The elevated creatine/creatinine ratio in urine and absent creatine peak on MRS prompted further evaluation of the creatine transporter. Impaired creatine uptake in fibroblasts and deletion of exons 8 to 13 in the SLC6A8 gene were detected (see below). Creatine supplementation was initiated (250 mg/kg per day increasing to 750 mg/kg per day). Tri-hexyphenidyl and lorazepam were started for the movement disorder and a gastro-stomy tube was inserted to improve his poor nutritional status. Follow-up 1 year later showed that he had improved weight gain and general condition, but hypotonia and poor head control persisted. Dystonia improved somewhat, but at the age of about 33 months he developed choreiform movements, which were not observed on the initial presentation. Treatment with risperidone resulted in disappearance of the movements.

Case 2

A.R. was referred to our Metabolic Service at age 12 months for evaluation of global developmental delay, severe head and truncal hypotonia, dystonia, weakness, and failure to thrive. Mitochondrial dysfunction had been suspected because of marked elevation of the TCA cycle intermediates in the urine. He was the second-born child of healthy non-consanguineous Hispanic parents. He was delivered by normal vaginal delivery following a pregnancy complicated by oligohydramnios. He required initial resuscitation with bagging. Poor feeding and poor weight gain were noted early in infancy and were attributed to gastro-oesophageal reflux. During an evaluation for failure to thrive at 4 months of age, he was noted to have mild dysmorphic facial features. A renal ultrasound demonstrated bilateral hydronephrosis and a vesicocystourethrogram (VCUG) showed left vesicoureteric reflux with mild obstruction. Karyotype and fluorescent in situ hybridzation studies of 22q11 deletion were normal. Despite adequate energy intake after gastrostomy tube placement at 9 months of age, he continued to have poor weight gain and minimal developmental progress. An ophthalmic examination at 11 months of age was unremarkable apart from intermittent esotropia. Family history was unremarkable; his mother and older sister were clinically normal.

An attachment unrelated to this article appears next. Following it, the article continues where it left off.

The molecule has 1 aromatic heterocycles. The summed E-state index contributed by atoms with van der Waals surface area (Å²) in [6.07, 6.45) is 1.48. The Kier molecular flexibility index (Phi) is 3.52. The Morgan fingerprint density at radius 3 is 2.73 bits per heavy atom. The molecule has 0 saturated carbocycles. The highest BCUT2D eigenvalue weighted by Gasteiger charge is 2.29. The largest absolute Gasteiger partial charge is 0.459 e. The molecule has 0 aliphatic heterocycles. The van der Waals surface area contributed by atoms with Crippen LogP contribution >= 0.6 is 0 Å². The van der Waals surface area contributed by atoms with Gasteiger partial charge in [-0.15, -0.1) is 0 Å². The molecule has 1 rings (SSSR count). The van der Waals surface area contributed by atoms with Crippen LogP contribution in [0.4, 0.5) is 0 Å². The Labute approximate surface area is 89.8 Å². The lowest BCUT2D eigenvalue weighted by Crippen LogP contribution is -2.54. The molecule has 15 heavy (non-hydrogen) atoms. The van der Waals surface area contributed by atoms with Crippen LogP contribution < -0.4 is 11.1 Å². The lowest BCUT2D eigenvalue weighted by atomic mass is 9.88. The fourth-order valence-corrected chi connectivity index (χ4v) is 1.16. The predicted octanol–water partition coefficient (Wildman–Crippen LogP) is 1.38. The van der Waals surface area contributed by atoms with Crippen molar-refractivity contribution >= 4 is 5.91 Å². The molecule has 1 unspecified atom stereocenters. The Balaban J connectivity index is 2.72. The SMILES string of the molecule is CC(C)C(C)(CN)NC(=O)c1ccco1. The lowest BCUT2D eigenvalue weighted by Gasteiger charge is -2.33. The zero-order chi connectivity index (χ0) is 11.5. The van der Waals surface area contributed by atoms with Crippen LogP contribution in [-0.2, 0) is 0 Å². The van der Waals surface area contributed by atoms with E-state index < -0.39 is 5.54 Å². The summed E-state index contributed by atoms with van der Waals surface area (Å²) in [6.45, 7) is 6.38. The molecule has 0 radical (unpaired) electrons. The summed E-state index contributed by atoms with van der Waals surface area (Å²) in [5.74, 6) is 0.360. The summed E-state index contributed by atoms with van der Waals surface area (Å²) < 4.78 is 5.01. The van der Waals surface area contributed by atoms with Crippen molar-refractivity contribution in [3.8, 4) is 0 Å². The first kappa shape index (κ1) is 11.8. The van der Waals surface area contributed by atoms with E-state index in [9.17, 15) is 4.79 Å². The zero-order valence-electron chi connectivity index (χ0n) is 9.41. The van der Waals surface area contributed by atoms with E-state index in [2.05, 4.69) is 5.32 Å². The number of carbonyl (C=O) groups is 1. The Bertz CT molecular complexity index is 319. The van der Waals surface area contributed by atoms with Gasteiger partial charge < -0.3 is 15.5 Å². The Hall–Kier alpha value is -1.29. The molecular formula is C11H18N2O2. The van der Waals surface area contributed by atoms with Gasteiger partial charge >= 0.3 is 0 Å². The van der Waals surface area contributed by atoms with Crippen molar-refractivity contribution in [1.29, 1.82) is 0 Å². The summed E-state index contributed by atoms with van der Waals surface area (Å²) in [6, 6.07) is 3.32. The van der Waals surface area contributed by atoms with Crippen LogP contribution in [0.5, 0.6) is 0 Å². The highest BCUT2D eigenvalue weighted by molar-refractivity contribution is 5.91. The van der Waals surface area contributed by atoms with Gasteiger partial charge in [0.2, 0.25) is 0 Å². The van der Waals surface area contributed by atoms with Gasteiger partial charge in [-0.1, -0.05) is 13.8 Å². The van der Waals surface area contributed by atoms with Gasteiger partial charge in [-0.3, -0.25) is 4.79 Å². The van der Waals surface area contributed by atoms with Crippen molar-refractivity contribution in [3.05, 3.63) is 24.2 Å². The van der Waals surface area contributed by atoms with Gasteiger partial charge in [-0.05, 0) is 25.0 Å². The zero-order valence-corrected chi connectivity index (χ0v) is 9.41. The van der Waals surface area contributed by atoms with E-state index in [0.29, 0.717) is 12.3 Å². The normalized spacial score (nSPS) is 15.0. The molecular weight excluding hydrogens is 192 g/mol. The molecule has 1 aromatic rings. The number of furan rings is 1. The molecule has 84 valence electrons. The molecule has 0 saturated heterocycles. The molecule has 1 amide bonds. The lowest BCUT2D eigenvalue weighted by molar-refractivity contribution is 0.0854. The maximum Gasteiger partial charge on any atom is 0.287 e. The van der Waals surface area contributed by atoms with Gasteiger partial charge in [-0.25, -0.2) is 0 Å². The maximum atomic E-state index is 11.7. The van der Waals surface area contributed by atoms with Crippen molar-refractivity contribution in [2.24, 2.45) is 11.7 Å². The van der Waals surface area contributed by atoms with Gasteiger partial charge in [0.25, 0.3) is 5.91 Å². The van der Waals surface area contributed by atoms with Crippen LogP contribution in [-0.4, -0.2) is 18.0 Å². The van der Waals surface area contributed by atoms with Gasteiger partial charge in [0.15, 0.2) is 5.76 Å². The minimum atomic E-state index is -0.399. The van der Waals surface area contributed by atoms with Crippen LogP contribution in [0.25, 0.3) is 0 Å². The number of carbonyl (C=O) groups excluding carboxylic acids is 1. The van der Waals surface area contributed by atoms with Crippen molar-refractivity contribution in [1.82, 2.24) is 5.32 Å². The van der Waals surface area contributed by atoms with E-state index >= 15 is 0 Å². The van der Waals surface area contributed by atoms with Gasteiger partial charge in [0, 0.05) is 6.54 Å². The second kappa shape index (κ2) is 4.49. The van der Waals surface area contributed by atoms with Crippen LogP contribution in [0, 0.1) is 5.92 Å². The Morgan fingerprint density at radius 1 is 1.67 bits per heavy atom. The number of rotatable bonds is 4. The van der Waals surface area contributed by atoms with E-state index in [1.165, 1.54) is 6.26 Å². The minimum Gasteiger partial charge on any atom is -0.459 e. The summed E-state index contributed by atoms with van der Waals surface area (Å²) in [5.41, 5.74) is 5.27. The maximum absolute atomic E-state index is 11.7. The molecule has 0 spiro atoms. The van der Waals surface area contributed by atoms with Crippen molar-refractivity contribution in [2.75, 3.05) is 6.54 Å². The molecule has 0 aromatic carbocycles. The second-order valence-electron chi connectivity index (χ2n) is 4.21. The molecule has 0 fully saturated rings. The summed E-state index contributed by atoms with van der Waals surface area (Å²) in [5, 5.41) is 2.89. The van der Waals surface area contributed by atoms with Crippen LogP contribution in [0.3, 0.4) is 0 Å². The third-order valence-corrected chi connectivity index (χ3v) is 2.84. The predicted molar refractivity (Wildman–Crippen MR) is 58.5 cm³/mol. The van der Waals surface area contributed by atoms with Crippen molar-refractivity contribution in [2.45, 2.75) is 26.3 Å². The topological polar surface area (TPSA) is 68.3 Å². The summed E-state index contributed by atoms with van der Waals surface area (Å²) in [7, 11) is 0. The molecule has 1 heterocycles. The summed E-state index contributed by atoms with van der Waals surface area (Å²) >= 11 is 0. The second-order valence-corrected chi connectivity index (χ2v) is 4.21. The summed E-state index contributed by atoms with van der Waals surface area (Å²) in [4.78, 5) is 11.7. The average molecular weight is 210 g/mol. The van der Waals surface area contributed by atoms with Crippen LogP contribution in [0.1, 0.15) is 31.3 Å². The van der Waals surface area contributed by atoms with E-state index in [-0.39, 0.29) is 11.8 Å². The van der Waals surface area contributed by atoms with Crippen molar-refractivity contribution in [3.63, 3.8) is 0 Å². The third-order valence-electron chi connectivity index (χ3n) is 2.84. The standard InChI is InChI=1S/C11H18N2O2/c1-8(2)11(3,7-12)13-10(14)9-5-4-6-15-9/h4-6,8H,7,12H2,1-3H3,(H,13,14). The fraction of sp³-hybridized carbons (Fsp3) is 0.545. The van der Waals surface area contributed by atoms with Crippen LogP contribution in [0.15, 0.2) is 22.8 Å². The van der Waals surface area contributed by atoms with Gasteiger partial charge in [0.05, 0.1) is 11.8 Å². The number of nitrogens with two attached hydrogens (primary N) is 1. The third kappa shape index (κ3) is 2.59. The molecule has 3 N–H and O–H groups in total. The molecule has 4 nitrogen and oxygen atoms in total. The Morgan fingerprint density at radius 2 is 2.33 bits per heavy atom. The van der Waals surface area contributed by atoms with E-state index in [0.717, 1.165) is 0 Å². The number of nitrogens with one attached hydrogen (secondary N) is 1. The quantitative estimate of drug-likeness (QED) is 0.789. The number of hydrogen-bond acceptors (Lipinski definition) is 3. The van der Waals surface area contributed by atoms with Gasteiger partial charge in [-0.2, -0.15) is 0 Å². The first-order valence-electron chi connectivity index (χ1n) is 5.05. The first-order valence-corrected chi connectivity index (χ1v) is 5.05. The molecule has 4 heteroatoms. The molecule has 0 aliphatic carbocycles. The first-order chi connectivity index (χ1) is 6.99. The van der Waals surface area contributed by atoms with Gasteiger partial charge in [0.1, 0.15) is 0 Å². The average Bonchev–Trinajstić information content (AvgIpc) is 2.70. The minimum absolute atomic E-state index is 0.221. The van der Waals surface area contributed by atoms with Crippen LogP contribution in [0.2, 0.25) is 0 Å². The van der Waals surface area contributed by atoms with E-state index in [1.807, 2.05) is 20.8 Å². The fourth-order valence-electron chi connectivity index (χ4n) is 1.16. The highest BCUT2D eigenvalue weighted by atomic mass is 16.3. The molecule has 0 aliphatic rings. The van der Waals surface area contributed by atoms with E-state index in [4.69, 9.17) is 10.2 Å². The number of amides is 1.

At the time of referral he was 12 months old but still had no head control. His language was limited to cooing. Physical examination was significant for microcephaly and small size. Head circumference, height and weight were significantly below the 5th centile (at the 50th centile for a 3-month-old). He was dysmorphic, with thin, cupped ear, deep sunken eyes, prominent nasal bridge, high-arched palate with submucous cleft, and fifth finger clinodactyly. Neurological examination showed severe axial and truncal hypotonia and weakness. There was an intermittent esotropia with variable angle.